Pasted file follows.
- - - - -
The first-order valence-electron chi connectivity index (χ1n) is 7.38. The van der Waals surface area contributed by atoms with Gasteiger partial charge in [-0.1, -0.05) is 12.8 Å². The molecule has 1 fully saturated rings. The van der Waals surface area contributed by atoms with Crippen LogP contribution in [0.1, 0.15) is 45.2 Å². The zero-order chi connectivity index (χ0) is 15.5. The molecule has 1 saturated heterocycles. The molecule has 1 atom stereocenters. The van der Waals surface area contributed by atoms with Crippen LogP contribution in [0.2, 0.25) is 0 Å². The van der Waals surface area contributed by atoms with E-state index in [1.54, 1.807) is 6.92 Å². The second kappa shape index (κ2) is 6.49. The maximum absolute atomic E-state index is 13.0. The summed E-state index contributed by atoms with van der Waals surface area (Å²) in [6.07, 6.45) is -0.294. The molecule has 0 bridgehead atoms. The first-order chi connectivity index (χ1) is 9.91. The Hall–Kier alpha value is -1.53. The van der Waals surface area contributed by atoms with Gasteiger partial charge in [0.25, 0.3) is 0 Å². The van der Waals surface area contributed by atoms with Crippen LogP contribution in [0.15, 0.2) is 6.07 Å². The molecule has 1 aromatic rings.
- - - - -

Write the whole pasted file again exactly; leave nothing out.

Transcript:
The first-order valence-electron chi connectivity index (χ1n) is 7.38. The van der Waals surface area contributed by atoms with Gasteiger partial charge in [-0.1, -0.05) is 12.8 Å². The molecule has 1 fully saturated rings. The van der Waals surface area contributed by atoms with Crippen LogP contribution in [0.1, 0.15) is 45.2 Å². The zero-order chi connectivity index (χ0) is 15.5. The molecule has 1 saturated heterocycles. The molecule has 1 atom stereocenters. The van der Waals surface area contributed by atoms with Crippen LogP contribution in [0.2, 0.25) is 0 Å². The van der Waals surface area contributed by atoms with E-state index in [1.54, 1.807) is 6.92 Å². The second kappa shape index (κ2) is 6.49. The maximum absolute atomic E-state index is 13.0. The summed E-state index contributed by atoms with van der Waals surface area (Å²) in [6.07, 6.45) is -0.294. The molecule has 0 bridgehead atoms. The first-order chi connectivity index (χ1) is 9.91. The Hall–Kier alpha value is -1.53. The van der Waals surface area contributed by atoms with Gasteiger partial charge in [0.25, 0.3) is 0 Å². The van der Waals surface area contributed by atoms with Crippen LogP contribution in [0.15, 0.2) is 6.07 Å². The molecule has 1 aromatic rings.